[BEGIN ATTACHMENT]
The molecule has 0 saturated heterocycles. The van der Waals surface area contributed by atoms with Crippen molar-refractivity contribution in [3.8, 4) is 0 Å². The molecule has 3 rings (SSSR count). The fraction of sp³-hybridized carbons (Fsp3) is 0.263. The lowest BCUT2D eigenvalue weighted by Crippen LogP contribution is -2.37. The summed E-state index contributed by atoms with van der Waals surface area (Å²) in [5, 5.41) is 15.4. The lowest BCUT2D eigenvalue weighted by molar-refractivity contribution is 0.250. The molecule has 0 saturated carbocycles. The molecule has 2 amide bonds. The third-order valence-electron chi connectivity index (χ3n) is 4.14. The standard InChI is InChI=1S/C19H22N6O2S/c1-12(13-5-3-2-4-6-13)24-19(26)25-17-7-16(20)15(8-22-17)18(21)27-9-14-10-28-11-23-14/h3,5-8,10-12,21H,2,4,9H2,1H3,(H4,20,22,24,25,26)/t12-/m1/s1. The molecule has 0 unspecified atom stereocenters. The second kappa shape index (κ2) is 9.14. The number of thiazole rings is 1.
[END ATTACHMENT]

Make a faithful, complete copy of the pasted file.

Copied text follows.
The molecule has 0 saturated heterocycles. The van der Waals surface area contributed by atoms with Crippen molar-refractivity contribution in [3.8, 4) is 0 Å². The molecule has 3 rings (SSSR count). The fraction of sp³-hybridized carbons (Fsp3) is 0.263. The lowest BCUT2D eigenvalue weighted by Crippen LogP contribution is -2.37. The summed E-state index contributed by atoms with van der Waals surface area (Å²) in [5, 5.41) is 15.4. The lowest BCUT2D eigenvalue weighted by molar-refractivity contribution is 0.250. The molecule has 0 saturated carbocycles. The molecule has 2 amide bonds. The third-order valence-electron chi connectivity index (χ3n) is 4.14. The standard InChI is InChI=1S/C19H22N6O2S/c1-12(13-5-3-2-4-6-13)24-19(26)25-17-7-16(20)15(8-22-17)18(21)27-9-14-10-28-11-23-14/h3,5-8,10-12,21H,2,4,9H2,1H3,(H4,20,22,24,25,26)/t12-/m1/s1. The molecule has 0 unspecified atom stereocenters. The second kappa shape index (κ2) is 9.14. The number of thiazole rings is 1.